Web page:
Like those Philips lighting tracks for TV shows? They take time

Philips and the SyFy channel teamed up again to produce a lighting track for a television show — this time a season of 12 Monkeys — announced at International CES. After experiencing the lighting track for Sharknado, I was keen to see the 12 Monkeys effect. Sadly, I was sick with the flu, so my in-person demo turned into a phone call, but I will make sure I get a chance to watch the show to see the effects tuned to the four Hue lights in my living room

Since I think this sort of immersive entertainment experience is a great use case for splurging on what are admittedly some expensive light bulbs ($60 a pop), and the overall experience is so neat, I’d love to see more movies and shows build lighting tracks to go with their stories.

The lighting tracks sync lighting effects or add mood to the corresponding TV shows. It can be cool like mimicking lighting during a storm or add tension by adding creepy green undertones to a grim scene. Such a track might not add much to The Good Wife, but it would be awesome for Lost or even a show like True Detective.

But in a conversation with the Philips team I found out that creating a lighting track right now takes about 10 to 12 times the length of the show you’re mapping the lights to. So a 40-minute episode of 12 Monkeys takes someone about 8 hours to “score” with lights, according to George Yianni, the Philips Hue creator and architect. Yianni said the person designing the lighting uses an extension of the Philips Hue app added as a plug-in to a program called Watchwith already in use by studios to provide interactive experiences.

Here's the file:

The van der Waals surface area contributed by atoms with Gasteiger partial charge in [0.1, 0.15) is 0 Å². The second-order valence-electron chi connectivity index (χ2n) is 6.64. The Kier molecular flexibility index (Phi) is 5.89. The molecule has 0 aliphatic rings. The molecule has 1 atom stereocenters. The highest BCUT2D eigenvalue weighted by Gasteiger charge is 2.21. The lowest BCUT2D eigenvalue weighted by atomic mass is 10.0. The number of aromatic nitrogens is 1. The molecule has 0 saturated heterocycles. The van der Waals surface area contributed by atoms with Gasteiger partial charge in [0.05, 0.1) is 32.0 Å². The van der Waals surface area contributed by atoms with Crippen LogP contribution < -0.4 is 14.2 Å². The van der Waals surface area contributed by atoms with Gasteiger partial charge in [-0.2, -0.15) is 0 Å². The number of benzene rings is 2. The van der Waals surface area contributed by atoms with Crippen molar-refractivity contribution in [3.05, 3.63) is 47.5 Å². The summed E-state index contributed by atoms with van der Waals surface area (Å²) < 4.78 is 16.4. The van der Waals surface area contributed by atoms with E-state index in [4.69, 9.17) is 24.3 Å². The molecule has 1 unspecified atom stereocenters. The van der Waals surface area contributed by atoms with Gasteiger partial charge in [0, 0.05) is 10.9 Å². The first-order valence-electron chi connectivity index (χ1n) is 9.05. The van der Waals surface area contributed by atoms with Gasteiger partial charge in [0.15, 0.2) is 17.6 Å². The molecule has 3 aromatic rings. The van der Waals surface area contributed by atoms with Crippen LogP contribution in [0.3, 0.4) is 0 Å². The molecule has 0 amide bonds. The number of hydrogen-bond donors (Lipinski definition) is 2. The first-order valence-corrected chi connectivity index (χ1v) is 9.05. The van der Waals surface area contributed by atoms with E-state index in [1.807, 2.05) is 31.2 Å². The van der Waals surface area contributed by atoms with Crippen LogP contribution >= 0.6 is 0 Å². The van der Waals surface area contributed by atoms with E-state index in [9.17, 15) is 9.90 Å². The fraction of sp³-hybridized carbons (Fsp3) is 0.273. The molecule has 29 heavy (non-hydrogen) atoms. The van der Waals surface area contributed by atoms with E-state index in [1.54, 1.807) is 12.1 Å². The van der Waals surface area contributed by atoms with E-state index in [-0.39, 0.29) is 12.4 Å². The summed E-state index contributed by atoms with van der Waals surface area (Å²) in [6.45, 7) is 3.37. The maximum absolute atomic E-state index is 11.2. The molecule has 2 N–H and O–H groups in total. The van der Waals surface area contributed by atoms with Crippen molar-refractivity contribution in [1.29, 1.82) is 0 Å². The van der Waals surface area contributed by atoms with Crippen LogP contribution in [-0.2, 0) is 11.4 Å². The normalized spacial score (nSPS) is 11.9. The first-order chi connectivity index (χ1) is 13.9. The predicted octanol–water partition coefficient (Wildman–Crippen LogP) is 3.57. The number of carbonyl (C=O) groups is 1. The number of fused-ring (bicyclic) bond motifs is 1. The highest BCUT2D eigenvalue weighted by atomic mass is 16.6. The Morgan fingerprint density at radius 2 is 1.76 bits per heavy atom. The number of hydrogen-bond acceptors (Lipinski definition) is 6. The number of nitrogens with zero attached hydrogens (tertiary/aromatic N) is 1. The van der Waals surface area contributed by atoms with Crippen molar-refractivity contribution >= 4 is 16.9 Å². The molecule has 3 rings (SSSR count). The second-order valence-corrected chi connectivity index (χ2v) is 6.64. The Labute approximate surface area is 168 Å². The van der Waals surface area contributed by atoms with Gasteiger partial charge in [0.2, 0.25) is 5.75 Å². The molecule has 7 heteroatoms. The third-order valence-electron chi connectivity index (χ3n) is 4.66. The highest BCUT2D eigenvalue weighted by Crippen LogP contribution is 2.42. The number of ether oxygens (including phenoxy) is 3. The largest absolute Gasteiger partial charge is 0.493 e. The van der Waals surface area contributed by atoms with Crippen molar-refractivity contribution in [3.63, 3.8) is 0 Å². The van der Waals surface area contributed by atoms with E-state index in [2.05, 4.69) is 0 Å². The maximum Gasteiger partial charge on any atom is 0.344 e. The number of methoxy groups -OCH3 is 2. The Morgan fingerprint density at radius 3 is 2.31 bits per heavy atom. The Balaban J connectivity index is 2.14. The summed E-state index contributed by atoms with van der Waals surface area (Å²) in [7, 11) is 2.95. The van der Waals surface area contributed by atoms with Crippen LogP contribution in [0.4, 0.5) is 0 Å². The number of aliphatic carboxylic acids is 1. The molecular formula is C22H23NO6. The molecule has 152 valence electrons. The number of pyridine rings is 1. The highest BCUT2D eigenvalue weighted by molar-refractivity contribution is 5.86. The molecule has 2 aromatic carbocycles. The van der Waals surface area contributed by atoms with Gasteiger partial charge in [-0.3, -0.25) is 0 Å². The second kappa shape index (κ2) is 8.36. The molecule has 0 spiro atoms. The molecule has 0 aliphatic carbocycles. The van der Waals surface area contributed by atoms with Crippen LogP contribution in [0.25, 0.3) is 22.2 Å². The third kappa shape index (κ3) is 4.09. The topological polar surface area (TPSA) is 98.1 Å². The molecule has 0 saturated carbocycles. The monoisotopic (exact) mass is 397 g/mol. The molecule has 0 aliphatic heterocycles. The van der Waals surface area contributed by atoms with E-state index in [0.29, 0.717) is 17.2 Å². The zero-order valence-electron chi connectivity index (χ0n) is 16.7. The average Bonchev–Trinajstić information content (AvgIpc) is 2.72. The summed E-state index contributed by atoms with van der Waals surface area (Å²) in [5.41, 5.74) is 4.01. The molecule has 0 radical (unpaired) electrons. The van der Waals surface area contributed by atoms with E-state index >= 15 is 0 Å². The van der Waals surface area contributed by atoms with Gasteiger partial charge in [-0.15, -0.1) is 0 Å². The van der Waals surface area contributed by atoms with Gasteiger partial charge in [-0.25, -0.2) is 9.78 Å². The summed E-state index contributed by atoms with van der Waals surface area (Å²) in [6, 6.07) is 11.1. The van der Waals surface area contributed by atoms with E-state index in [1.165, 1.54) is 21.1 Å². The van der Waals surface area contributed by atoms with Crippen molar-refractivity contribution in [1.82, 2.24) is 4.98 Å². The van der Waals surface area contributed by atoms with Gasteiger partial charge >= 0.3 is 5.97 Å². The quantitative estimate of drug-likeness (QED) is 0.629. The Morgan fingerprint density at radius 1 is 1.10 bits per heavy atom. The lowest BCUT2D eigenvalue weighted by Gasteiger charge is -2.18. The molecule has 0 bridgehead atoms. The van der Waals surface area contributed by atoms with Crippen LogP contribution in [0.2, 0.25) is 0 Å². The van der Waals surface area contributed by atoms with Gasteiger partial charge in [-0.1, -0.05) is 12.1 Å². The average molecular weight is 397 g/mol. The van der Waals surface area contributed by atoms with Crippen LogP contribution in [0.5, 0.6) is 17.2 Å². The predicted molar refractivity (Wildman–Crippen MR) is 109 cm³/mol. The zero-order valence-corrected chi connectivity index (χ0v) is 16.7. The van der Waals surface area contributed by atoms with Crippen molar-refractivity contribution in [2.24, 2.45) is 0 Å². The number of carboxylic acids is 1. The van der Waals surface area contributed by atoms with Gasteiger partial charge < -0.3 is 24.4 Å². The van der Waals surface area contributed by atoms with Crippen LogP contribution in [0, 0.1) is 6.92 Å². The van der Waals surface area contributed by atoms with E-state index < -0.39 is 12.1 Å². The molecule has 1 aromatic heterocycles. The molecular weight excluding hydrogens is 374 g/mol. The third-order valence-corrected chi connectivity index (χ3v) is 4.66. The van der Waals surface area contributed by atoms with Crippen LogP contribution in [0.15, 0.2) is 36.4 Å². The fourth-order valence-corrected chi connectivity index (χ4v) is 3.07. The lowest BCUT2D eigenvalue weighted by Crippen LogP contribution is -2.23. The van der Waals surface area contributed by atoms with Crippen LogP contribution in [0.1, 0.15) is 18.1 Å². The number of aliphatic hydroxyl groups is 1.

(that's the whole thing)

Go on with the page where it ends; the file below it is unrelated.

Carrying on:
Philips is also showing off a similar immersive experience as part of gaming with a game called Chariots, where code to control the Philips Hue lights is written into the game to help indicate things like in-game bonuses, but also add to the immersive experience. Again, this is an awesome idea, although it is similar to an example I heard earlier in the week from Qualcomm as part of its AllJoyn lighting discussion.

As part of Microsoft joining the AllSeen Alliance that promotes the AllJoyn protocol and the smart lighting standard, one of the ideas is to make smart light bulbs react to Xbox and console games in a similar fashion — perhaps not covering the “designed” aspects as much, but flashing red if a player dies or blue if he gets a health boost. In the AllSeen example, though, using the standard would work across any bulbs that implement the code, as opposed to just the Philips Hue bulbs.

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Sony commits to the AllSeen Alliance as did Electrolux

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The AllSeen Alliance is like train that is picking up steam as it signs Sony as a member on Tuesday after last week announcing top appliance maker Electrolux. The Alliance, which is promoting the AllJoyn notification standard for the internet of things, now has enough big names to act as a credible option for a smart home standard. Developers I’ve talked to say the AllJoyn protocol is easy to implement, but it’s not in enough devices yet to see how it is working at a practical level. For more on AllSeen, check out the podcast with chairwoman Liat Ben-Zur,

AllSeen Alliance nabs Bosch and Revolv as members

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The steady drip of new members to the AllSeen Alliance continues. Industrial sensor and consumer appliance maker Bosch, Cloud of Things, home hub maker Revolv and building management service Shaspa have joined the effort to promote the open source AllJoyn protocol as a standard for the internet of things. Adding Bosch is significant because it brings another large appliance brand to existing members LG, Sears and Panasonic, and the addition of Revolv is also interesting since the common thinking is a protocol like AllJoyn might one day replace hubs. For more on the Alliance, check out the recent podcast I did with Liat Ben-Zur, the head of the Alliance.